But President Barack Obama's chief of staff, Denis McDonough, rejected Netanyahu's attempt to distance himself from his comments, telling an Israel advocacy group Monday that the U.S. can't just overlook what Netanyahu said on the eve of his re-election.

Netanyahu, whose Likud Party won re-election in the vote, met with members of the Arab community at the prime minister's residence in Jerusalem on Monday and apologized.

He said he knows his "comments last week offended some Israeli citizens and offended members of the Israeli-Arab community."

"This was never my intent. I apologize for this," Netanyahu said. "I view myself as the prime minister of each and every citizen of Israel, without any prejudice based on religion, ethnicity or gender."

"I view all Israeli citizens as partners in the building of a prosperous and safe state of Israel, for all Israelis," he also said.

A recently established alliance of four small, mostly Arab parties called the Joint List made unprecedented gains in the March 17 election, earning enough votes to make it the third-largest party in Israel's parliament. Arab citizens make up 20 percent of Israel's population. Equality is guaranteed in Israel's laws but many Arabs have long complained of discrimination, mainly in the job and housing market.

Ayman Odeh, the head of the Joint List, told channel 2 TV that Netanyahu's apology was not accepted.

"This is not a real apology," Odeh said. "He incited against citizens who were exercising their basic right to vote for Knesset."

Odeh also accused Netanyahu of "zigzagging" by saying one thing one day and a different another.

In the final days of the campaign, Netanyahu angered the U.S. by taking a tough stance toward the Palestinians and by saying a Palestinian state will not be established on his watch in the current climate of regional chaos and violence. Resolving the conflict between Israel and the Palestinians in a two state solution is a key U.S. foreign policy priority.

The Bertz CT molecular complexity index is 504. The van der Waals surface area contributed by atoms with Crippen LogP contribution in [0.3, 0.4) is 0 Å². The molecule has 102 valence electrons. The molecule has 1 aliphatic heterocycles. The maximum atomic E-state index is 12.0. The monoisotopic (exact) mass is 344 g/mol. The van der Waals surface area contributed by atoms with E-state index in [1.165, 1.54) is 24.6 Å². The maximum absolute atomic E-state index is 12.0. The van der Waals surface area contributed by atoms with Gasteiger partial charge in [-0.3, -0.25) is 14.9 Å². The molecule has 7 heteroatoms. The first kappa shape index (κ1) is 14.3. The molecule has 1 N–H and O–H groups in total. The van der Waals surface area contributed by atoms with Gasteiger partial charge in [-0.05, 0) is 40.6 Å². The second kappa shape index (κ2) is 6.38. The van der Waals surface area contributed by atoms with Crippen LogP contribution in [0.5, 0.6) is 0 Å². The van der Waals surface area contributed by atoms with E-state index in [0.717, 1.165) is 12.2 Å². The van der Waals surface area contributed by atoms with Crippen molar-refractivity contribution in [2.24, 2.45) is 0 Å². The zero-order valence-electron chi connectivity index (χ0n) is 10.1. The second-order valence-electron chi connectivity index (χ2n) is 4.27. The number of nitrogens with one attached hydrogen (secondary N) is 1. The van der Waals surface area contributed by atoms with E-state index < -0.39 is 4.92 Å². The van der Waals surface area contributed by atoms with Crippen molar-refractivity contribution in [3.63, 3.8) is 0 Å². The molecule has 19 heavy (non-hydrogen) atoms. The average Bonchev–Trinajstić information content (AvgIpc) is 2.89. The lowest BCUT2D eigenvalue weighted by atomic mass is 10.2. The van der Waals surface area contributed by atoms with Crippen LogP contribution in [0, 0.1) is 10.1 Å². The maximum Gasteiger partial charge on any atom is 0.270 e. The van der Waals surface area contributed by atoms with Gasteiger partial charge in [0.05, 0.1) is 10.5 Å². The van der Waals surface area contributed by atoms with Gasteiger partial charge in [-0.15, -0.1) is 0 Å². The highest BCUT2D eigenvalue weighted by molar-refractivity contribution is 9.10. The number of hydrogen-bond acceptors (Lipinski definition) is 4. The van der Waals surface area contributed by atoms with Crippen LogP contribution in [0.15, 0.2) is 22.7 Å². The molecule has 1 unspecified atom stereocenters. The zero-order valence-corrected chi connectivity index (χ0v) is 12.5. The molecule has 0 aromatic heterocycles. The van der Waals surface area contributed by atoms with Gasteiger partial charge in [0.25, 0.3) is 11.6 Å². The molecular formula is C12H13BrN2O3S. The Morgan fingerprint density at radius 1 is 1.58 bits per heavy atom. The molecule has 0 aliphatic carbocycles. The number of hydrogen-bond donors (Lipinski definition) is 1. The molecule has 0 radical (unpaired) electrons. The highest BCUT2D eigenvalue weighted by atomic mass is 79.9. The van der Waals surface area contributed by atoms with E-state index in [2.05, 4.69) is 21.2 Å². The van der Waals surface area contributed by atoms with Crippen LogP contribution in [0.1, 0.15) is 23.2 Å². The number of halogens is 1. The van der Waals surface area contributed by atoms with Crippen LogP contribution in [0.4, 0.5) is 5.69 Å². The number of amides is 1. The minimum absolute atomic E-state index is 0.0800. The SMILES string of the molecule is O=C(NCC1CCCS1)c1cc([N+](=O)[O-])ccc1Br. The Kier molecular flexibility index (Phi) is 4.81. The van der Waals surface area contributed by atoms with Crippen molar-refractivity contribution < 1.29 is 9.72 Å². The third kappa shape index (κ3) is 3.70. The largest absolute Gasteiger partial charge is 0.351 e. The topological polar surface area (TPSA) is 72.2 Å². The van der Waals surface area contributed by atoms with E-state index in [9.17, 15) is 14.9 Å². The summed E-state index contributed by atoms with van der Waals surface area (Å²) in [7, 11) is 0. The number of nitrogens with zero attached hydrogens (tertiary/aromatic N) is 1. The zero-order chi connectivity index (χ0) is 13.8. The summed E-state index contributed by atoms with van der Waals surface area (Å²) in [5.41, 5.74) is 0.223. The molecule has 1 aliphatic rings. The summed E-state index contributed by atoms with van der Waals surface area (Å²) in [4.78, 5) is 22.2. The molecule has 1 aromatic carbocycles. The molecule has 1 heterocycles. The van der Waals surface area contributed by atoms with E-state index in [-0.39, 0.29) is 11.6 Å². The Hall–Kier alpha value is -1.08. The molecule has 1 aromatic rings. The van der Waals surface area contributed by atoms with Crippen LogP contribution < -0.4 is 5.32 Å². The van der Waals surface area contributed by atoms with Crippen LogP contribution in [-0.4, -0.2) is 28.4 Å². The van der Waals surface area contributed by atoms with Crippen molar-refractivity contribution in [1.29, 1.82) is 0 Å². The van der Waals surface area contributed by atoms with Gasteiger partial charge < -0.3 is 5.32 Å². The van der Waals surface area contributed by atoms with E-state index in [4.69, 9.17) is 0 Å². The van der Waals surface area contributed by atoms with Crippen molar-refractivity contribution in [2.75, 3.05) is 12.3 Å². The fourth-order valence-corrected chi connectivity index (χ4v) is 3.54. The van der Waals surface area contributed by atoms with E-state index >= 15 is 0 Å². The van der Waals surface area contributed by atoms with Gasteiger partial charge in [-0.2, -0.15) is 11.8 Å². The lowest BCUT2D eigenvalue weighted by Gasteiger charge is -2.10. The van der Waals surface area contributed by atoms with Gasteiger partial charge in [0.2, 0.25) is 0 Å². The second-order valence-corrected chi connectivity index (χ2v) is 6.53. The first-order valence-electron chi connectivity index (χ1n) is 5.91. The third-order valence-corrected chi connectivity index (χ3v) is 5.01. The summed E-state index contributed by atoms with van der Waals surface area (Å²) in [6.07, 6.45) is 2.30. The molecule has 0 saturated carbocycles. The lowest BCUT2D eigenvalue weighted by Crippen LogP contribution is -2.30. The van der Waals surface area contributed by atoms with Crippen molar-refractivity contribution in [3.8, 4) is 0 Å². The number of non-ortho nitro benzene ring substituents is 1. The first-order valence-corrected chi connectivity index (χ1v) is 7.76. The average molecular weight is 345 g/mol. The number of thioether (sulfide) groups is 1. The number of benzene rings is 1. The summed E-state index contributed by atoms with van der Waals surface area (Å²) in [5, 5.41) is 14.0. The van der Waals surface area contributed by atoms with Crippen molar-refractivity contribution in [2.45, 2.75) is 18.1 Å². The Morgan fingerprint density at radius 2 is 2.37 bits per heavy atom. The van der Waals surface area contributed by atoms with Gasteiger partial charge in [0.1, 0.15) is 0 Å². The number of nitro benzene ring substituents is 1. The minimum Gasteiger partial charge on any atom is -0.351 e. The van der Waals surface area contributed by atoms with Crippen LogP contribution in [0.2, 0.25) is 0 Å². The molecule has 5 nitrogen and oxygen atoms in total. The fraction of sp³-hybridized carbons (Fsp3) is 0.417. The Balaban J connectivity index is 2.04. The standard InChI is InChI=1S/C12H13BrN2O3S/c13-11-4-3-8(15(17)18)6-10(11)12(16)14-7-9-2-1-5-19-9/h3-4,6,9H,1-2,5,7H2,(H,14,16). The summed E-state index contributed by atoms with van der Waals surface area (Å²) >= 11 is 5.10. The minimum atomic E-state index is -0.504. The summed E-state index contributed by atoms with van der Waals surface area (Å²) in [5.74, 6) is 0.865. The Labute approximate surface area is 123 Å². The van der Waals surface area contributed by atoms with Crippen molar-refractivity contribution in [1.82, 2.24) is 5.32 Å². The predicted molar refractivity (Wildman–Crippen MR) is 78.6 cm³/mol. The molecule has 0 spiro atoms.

In his speech to J Street, an Israel advocacy group that is sharply critical of Netanyahu, McDonough warned Israel against annexing the West Bank, where Palestinians hope to establish their future state. He said Netanyahu's prediction that a Palestinian state wouldn't come about on his watch was "very troubling" and questioned Netanyahu's broader commitment to the two-state solution the U.S. and Israel have officially supported for years.

"We cannot simply pretend that these comments were never made," McDonough said.

Obama's decision to dispatch his chief of staff to speak to J Street was seen as another sign that Obama intends to take a tougher tack toward Netanyahu.

Israelis and Palestinians are closely watching to see how U.S. policy will change in practical terms after Netanyahu's success in the elections. Obama has said the U.S. must reevaluate its approach to pursuing Mideast peace because of Netanyahu's comments, and has entertained speculation the U.S. will be less willing to come to Israel's defense in the United Nations. The U.S. has voted against U.N. resolutions supporting the establishment of a Palestinian state, insisting the matter should be negotiated directly with Israel.

Netanyahu's tough talk was part of a last-ditch attempt to spur his more hard-line supporters to the polls after it appeared he was losing voters to a more hawkish party.

Netanyahu defended his election-day remarks in the days after the vote. He told NBC last Thursday that he remains committed to Palestinian statehood - if conditions in the region improve - and to the two-state vision first spelled out in a landmark 2009 speech at Israel's Bar Ilan University. "I haven't changed my policy," he said. "I never retracted my speech."

He told NBC that his government has spent billions in Arab towns to upgrade infrastructure, schools and narrow gaps.

Earlier on Monday, Netanyahu secured a majority of backers in the new parliament and will later be tasked with forming the next government.

Israel's ceremonial president, Reuven Rivlin, has been meeting with the parties in parliament to hear their recommendations before appointing who will form the next coalition government. Kulanu, a new centrist party gave its nod to Netanyahu on Monday, giving him 61 backers out of the 120 in parliament.

Netanyahu appears poised to set up a coalition with hawkish, centrist and religious parties.

Obama Skeptical of Netanyahu's Backtracking